• WordNet 3.6
    • adj Socratic of or relating to Socrates or to his method of teaching "Socratic teaching"
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Webster's Revised Unabridged Dictionary
  • Interesting fact: In all of Shakespeare's works and excluding Roman numerals only one word begins with the letter "X." Xanthippe, the wife of Socrates, appears in The Taming of the Shrew.
    • a Socratic Of or pertaining to Socrates, the Grecian sage and teacher. (b. c. 469-399), or to his manner of teaching and philosophizing.☞ The Socratic method of reasoning and instruction was by a series of questions leading the one to whom they were addressed to perceive and admit what was true or false in doctrine, or right or wrong in conduct.
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Century Dictionary and Cyclopedia
  • Interesting fact: According to Scientific American magazine: if you live in the northern hemisphere, odds are that every time you fill your lungs with air at least one molecule of that air once passed thru Socrates lungs.
    • Socratic Of or pertaining to the methods, style, doctrine, character, person, or followers of the illustrious Athenian philosopher Socrates (about 470–399 b. c). His father, Sophroniscus, was a sculptor, and he was brought up to the same profession. His mother, Phænarete, was a midwife. Socrates was unjustly accused before the council of the prytanes of being a corrupter of youth and of not believing in the gods of the city, was condemned, and died by drinking hemlock. His philosophy is known to us by the account of Xenophon, written to show the practical upshot of his teachings and the injustice of his sentence, and by the Dialogues of Plato, in most of which Socrates is introduced only to give an artistic setting to Plato's own discussions. Some things can also be inferred from fragments of Æsachines, and from the doctrines of other companions of Socrates. He wrote nothing, but went about Athens frequenting some of the best houses, and followed by a train of wealthy young men, frequently cross-questioning those teachers whose influence he distrusted. He himself did not profess to be capable of teaching anything, except consciousness of ignorance; and he bargained for no pay, though he no doubt took moderate presents. He called his method of discussion (the Socratic method) obstetrics (see maieutic), because it was an art of inducing his interlocutors to develop their own ideas under a catechetical system. He put the pretentious to shame by the practice of Socratic irony, which consisted in sincerely acknowledging his own defective knowledge and professing his earnest desire to learn, while courteously admitting the pretensions of the person interrogated, and in persisting in this attitude until examination made it appear bitter sarcasm. He was opposed to the rhetorical teaching of the sophists, and had neither interest nor confidence in the physical speculations of his time. The center of his philosophy, as of all those which sprang directly or indirectly from his—that is to say, of all European philosophy down to the rise of modern science—was morality. He held that virtue was a species of knowledge; really to know the right and not to do it was impossible, hence wrong-doers ought not to be punished; virtue was knowledge of the truly useful. He was far, however, from regarding pleasure as the ultimate good, declaring that if anything was good in itself, he neither knew it nor wished to know it. The great problems he held to consist in forming general conceptions of the nature of truth, happiness, virtue and the virtues, friendships, the soul, a ruler, a suit of armor—in short, of all objects of interest. These conceptions were embodied in definitions, and these definitions were framed by means of analytic reflection upon special instances concerning which all the world were agreed. He would not allow that anything was known for certain concerning which competent minds opined differently. This process of generalization, the Socratic induction, together with the doctrine of the necessity of definitions, were his two contributions to logic. The disciples of Socrates were Plato, Euclides, Phædo, Antisthenes, Aristippus, Xenophon, Æschines, Simonias, Cebes, and about twenty more. Properly speaking, there was no Socratic school; but the Academy and the Megarian, Elean, Eretrian, Cynic, and Cyrenaic schools are called Socratic. as having been founded by immediate disciples of Socrates.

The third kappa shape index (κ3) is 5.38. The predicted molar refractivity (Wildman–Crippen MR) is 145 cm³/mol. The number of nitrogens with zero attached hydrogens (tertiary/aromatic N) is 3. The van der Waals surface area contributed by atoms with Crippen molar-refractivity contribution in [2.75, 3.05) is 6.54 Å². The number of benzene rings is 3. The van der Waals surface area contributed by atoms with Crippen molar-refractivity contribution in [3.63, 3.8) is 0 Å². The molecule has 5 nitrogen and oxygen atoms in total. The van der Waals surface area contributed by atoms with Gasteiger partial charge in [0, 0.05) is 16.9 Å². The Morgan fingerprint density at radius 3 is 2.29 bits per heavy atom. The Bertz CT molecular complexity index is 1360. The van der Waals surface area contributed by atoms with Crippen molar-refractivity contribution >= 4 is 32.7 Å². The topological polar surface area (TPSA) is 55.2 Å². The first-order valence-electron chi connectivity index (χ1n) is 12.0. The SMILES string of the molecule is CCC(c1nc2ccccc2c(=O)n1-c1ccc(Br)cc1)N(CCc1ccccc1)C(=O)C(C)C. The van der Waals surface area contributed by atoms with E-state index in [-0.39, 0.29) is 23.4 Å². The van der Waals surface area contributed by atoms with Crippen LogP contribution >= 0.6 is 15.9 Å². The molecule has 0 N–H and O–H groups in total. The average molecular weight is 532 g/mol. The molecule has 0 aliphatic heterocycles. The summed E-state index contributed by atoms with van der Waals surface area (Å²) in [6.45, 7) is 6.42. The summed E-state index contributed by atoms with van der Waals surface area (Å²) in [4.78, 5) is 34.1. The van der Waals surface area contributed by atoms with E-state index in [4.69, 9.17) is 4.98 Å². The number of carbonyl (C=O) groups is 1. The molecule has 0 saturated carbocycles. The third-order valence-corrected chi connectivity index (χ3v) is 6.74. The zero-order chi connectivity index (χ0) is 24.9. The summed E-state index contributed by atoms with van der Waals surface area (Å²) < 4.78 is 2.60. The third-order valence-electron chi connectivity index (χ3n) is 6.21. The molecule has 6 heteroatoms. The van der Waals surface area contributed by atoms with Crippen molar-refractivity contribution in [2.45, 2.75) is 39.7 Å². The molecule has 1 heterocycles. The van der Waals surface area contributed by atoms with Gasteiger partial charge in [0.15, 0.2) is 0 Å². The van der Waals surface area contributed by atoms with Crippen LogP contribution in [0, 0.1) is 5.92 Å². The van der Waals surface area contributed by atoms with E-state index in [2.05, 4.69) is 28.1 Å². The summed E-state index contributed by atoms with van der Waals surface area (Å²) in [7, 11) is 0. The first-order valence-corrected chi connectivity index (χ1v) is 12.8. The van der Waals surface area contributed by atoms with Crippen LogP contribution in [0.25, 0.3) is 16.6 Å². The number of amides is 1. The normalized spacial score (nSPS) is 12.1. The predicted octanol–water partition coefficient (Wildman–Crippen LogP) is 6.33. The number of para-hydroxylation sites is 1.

• n Socratic A disciple of Socrates: as, Æschines the Socratic.
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Chambers's Twentieth Century Dictionary
  • Interesting fact: Socrates committed suicide by drinking poison hemlock.
    • adj Socratic sō-krat′ik pertaining to Socrates, a celebrated Greek philosopher (469-399 B.C.), to his philosophy, or to his manner of teaching, which was an art of inducing his interlocutors to discover their own ignorance and need of knowledge by means of a series of simple questions
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  • G. M. Trevelyan
    G. M. Trevelyan
    “Socrates gave no diplomas or degrees, and would have subjected any disciple who demanded one to a disconcerting catechism on the nature of true knowledge.”
  • Thomas Carlyle
    “The difference between Socrates and Jesus? The great conscious and the immeasurably great unconscious.”
  • Tom Morris
    Tom Morris
    “Socrates had a student named Plato, Plato had a student named Aristotle, and Aristotle had a student named Alexander the Great.”
  • Richard Rorty
    Richard Rorty